The tougher statements only deepened the sense of crisis surrounding his presidency. They also weakened Clinton’s ability to attack the Starr report’s exclusive focus on the Lewinsky matter, made it electorally necessary for more Democrats to attack the president and allowed Republicans to stand silently by, relishing the fact that Bill Clinton’s fate—and not health care, Social Security or education—could be the principal issue in the fall elections.

Rep. Barney Frank (D-Mass.), one of Clinton’s staunchest defenders, cast the Democrats’ problem this way: “The ideal situation for every Democrat is that every other Democrat but him or her would defend the president.”

Mark Mellman, a Democratic pollster, made the same point in the language of his trade. “Democrats are much better off going into the election if Bill Clinton is at 60-percent approval than if he’s at 40 percent,” he said. “Some Democrats may think they might gain something by distancing themselves from him. But they’re hurt, too, if he goes down to 40 percent.”

One House Democrat said this idea is provoking an intense debate among colleagues over the costs and benefits of putting distance between themselves and Clinton. The immediate benefits are obvious. The cost, he said, is this: “If you walk away, do you lose base voters? If you turn on the president, will the base turn on you?”

The Starr report did not clarify the Democrats’ choice much—but that may be good news for the president. The report did contain some potentially damaging new details on obstruction and perjury charges, but as Rep. John Linder (R-Ga.) put it, “There’s no smoking gun.” Had Starr made new charges on the other matters under investigation, or broken substantial new ground on the Lewinsky matter, the way was prepared for a new Democratic exodus from the president’s side.

Republican pollster Bill McInturff observed that Democrats are in “a very, very negative loop” that sends the message: “Oh my God, the ship’s going down!” One measure of whether the president’s condition has temporarily stabilized—or has worsened—is the posture that Democrats take this morning on the Sunday talk shows.

Because Starr’s report is humiliating but not necessarily decisive, many Democrats may be willing to hang on a bit longer. Begging and cajoling them to do so is the president’s central goal now.

And Democrats such as Mellman, who has done intense talk-show duty on the president’s behalf, were quick to turn the Starr report into an argument on the president’s behalf. “I think Americans are going to say that this was done to debase the president for purely partisan political reasons,” he said. “They’re going to say, ‘I can’t believe [they] spent $40 million of [our] money to read this. It’s pornography.’”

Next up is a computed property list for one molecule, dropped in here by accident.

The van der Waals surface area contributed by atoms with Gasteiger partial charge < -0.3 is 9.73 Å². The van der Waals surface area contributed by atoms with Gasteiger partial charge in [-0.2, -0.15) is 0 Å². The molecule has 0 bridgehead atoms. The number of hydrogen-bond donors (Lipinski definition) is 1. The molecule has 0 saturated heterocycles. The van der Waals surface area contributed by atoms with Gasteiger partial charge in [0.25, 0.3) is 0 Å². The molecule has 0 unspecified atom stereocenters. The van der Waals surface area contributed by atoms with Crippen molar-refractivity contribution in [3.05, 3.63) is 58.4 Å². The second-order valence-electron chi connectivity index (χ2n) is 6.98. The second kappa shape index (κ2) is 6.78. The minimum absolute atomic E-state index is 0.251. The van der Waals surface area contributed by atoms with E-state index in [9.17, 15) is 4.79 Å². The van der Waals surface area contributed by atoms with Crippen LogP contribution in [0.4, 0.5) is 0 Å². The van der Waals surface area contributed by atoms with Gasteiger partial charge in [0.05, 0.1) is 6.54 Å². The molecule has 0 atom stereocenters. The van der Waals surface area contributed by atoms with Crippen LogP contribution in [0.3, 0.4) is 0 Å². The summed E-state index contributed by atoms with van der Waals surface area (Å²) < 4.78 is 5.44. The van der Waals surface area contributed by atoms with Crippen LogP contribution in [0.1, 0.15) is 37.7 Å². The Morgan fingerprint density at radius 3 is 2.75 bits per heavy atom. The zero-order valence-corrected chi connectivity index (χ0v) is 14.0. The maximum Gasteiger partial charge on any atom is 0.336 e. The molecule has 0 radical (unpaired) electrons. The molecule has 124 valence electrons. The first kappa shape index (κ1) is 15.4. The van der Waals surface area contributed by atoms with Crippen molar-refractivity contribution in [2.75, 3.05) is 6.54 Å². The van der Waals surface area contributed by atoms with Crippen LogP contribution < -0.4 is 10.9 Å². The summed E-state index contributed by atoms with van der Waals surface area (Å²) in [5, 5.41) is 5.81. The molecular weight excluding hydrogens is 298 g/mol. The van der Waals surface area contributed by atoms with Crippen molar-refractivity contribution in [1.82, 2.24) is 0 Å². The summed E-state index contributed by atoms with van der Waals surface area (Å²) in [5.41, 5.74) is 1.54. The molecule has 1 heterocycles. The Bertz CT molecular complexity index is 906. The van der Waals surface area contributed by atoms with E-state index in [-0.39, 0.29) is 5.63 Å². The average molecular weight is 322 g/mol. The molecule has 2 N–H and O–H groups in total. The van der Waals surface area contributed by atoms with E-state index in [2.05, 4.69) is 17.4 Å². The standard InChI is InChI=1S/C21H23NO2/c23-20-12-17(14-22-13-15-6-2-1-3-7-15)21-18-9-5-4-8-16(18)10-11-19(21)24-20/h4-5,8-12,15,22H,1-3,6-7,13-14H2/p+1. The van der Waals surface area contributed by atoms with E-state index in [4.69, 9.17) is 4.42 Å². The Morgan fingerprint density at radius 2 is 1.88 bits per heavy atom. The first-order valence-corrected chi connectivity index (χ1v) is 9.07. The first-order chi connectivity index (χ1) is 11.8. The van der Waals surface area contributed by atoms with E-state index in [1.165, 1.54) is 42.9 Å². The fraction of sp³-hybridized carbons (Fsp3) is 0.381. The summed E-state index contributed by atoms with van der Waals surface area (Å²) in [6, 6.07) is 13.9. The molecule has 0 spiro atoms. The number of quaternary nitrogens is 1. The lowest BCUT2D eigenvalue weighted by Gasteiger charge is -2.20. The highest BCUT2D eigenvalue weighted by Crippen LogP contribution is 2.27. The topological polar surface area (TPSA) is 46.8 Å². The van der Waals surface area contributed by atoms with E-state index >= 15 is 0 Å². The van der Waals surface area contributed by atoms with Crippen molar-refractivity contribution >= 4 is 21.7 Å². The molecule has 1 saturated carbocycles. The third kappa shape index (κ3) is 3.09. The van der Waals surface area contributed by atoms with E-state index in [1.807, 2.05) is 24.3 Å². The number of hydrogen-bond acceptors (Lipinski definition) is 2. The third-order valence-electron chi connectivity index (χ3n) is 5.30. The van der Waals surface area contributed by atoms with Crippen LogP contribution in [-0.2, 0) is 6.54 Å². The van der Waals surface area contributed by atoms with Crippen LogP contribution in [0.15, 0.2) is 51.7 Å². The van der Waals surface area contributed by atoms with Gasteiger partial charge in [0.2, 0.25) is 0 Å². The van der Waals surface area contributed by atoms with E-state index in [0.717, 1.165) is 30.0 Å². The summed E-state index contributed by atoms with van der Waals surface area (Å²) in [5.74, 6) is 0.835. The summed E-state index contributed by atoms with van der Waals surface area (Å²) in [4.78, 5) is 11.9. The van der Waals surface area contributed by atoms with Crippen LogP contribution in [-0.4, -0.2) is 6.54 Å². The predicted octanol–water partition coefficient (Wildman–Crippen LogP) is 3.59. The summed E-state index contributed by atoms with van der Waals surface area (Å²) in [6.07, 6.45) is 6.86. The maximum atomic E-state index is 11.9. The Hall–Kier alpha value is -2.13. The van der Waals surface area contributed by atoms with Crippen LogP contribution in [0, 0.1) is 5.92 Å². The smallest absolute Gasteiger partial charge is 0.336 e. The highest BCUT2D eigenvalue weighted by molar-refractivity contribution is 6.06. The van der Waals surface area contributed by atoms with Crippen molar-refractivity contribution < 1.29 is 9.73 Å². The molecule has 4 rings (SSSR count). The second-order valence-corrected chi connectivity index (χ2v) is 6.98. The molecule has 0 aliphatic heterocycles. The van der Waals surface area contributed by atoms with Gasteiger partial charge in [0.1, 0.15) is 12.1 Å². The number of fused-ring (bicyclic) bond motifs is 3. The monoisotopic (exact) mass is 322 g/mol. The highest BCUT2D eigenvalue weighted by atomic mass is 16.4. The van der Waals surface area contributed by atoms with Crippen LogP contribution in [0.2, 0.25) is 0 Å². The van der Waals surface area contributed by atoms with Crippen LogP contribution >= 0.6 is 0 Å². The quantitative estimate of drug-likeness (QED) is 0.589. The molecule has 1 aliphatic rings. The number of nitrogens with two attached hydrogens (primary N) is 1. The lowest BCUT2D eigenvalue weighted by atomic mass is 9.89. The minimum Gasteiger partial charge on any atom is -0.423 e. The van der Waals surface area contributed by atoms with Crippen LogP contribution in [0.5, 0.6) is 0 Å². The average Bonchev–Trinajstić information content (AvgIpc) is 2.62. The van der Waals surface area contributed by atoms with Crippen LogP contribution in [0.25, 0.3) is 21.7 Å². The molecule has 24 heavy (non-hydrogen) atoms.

Sure, this is a rationalization, but look at it this way: Democrats were mighty pleased to gain any new sound bites in the wake of the Starr report.

A House Democrat who asked not to be named said that if public opinion continued to oppose the president’s impeachment, the Democrats might roll the dice: They could present voters with an alternative—at least in districts, presumably outside the South, where this argument might work. The slogan would be straightforward: “Vote Democratic for censure and moving on, or vote Republican for impeachment and months more of this.”

Robert Borosage, co-director of the liberal Campaign for America’s Future, argues that this strategy may work to mobilize Democratic voters, but only if it is linked with issues such as a patient’s bill of rights, education and the environment. “The argument is that the Republicans are delaying it and continuing it and wallowing in it because it distracts attention from real issues,” he said.

Anti-Clinton Republicans, Borosage said, are ready to vote in droves. “This isn’t about the middle anymore,” he said. “It’s all about the base.”

Borosage and other Democrats are under no illusions: This alternative strategy could vaporize if the people are deciding as you read this that Clinton has hopelessly degraded himself and his office; that they simply cannot stand to look at him any more; that he is too reckless and untrustworthy; that his apologies, even the effective one at Friday’s White House prayer breakfast, are the insincere pleadings of a cornered man. If that happens fast, Democrats will bolt. One thing for sure: A whole lot of Democrats are fed up with defending him.

But the strange logic of the Impeachment Election could force them to do just that. The country could be in for a wild ride. And Bill Clinton, who relishes any election campaign, may be about to wage another one—his last, his most important, and his most desperate.